2004-01-29, 07:00 PM
Thank you all for your advice.
I have spoken with my sensei and a friend from my dojo who studied for two terms at todai (sp?) university.
They both said that I should aim for some sort of research grant. Maybe perhaps in the study of Japanese culture and martial arts (both old and new).
Here's another bit of information I found out last night. The place where I'll be training is the Shiseikan within the meiji jingu park. Their ethos as well as the headmasters, is to learn and improve through education (or something like that). So they would all find it strange if I just turned up for six months to a year and said that I was only doing aikido and kenjutsu.
Also, my sensei said that I should aim for to do some research work / education etc, as it gives me a direction whilst I'm there and I could benifit in terms of my career (not in wealth).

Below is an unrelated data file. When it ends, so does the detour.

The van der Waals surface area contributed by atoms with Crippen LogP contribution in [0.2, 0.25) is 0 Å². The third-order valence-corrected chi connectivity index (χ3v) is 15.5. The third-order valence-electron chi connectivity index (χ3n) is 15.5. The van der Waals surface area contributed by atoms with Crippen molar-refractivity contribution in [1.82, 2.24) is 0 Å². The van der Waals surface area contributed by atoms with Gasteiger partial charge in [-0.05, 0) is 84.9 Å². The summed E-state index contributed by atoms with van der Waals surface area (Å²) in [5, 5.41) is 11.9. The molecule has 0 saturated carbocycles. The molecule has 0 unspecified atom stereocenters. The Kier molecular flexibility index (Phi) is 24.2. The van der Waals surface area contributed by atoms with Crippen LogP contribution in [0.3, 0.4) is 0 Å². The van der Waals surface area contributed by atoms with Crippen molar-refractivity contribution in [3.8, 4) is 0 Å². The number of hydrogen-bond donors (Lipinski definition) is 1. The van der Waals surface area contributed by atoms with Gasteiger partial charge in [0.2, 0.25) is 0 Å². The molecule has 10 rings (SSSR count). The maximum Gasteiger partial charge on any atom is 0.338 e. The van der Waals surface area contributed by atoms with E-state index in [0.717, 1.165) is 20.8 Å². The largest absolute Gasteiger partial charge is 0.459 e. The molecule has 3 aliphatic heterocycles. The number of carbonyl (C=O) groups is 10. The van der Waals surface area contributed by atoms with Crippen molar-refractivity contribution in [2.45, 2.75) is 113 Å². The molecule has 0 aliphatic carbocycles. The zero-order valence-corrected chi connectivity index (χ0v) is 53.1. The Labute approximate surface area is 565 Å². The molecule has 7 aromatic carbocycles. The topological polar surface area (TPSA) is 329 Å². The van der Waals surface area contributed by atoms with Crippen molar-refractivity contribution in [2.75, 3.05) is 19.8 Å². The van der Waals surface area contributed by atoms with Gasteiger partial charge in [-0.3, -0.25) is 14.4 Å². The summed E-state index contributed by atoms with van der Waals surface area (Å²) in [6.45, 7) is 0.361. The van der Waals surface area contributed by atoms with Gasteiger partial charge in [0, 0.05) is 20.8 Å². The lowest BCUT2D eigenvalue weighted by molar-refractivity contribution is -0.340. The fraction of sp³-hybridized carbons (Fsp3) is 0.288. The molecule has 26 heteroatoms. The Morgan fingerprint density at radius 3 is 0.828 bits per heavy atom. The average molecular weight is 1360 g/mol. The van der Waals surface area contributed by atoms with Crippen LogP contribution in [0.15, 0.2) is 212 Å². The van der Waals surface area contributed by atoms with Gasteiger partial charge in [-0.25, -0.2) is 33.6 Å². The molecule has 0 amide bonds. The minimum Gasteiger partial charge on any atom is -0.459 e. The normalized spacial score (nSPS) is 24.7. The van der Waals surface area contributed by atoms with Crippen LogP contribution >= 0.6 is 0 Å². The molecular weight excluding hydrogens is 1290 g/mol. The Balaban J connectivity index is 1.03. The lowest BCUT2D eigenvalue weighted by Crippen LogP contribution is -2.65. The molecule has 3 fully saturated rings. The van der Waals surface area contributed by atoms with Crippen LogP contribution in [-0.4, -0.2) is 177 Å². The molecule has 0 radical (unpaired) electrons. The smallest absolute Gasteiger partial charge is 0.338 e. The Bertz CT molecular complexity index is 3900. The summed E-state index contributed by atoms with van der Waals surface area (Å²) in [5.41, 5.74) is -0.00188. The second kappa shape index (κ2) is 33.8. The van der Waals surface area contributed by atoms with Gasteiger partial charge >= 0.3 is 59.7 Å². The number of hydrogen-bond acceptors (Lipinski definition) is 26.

With that in mind, I may get more interest from the teachers at Shiseikan and possibly help from them in some way or other.
I was also told by the said friend (she was doing some medical research I think) that most employers are very excited when they find out that their foreign employees are studing martial arts and let them have more time off to pursue that. Is that true?
As for the "flower business", I know that with my limited japanese language, I'd be stacking shelves and manual labour. But that is ok. Good training for me anyway.